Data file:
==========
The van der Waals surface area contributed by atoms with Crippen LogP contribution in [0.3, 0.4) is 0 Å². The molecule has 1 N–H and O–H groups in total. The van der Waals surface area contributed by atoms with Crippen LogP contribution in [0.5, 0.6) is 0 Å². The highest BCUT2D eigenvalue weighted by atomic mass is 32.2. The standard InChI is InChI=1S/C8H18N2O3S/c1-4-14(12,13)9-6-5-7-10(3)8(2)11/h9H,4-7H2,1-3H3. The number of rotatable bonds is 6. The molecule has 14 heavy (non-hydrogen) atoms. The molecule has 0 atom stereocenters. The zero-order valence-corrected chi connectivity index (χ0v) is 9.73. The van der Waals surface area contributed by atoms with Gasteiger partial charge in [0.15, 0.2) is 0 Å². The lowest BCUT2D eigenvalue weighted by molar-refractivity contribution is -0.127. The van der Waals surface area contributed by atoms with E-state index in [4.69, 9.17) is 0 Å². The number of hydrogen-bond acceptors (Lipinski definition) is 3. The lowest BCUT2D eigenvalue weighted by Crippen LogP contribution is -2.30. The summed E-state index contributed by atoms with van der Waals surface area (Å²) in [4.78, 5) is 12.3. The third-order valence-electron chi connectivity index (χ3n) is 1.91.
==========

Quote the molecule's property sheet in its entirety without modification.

The van der Waals surface area contributed by atoms with Crippen LogP contribution in [0.3, 0.4) is 0 Å². The molecule has 1 N–H and O–H groups in total. The van der Waals surface area contributed by atoms with Crippen LogP contribution in [0.5, 0.6) is 0 Å². The highest BCUT2D eigenvalue weighted by atomic mass is 32.2. The standard InChI is InChI=1S/C8H18N2O3S/c1-4-14(12,13)9-6-5-7-10(3)8(2)11/h9H,4-7H2,1-3H3. The number of rotatable bonds is 6. The molecule has 14 heavy (non-hydrogen) atoms. The molecule has 0 atom stereocenters. The zero-order valence-corrected chi connectivity index (χ0v) is 9.73. The van der Waals surface area contributed by atoms with Gasteiger partial charge in [0.15, 0.2) is 0 Å². The lowest BCUT2D eigenvalue weighted by molar-refractivity contribution is -0.127. The van der Waals surface area contributed by atoms with E-state index in [4.69, 9.17) is 0 Å². The number of hydrogen-bond acceptors (Lipinski definition) is 3. The lowest BCUT2D eigenvalue weighted by Crippen LogP contribution is -2.30. The summed E-state index contributed by atoms with van der Waals surface area (Å²) in [4.78, 5) is 12.3. The third-order valence-electron chi connectivity index (χ3n) is 1.91.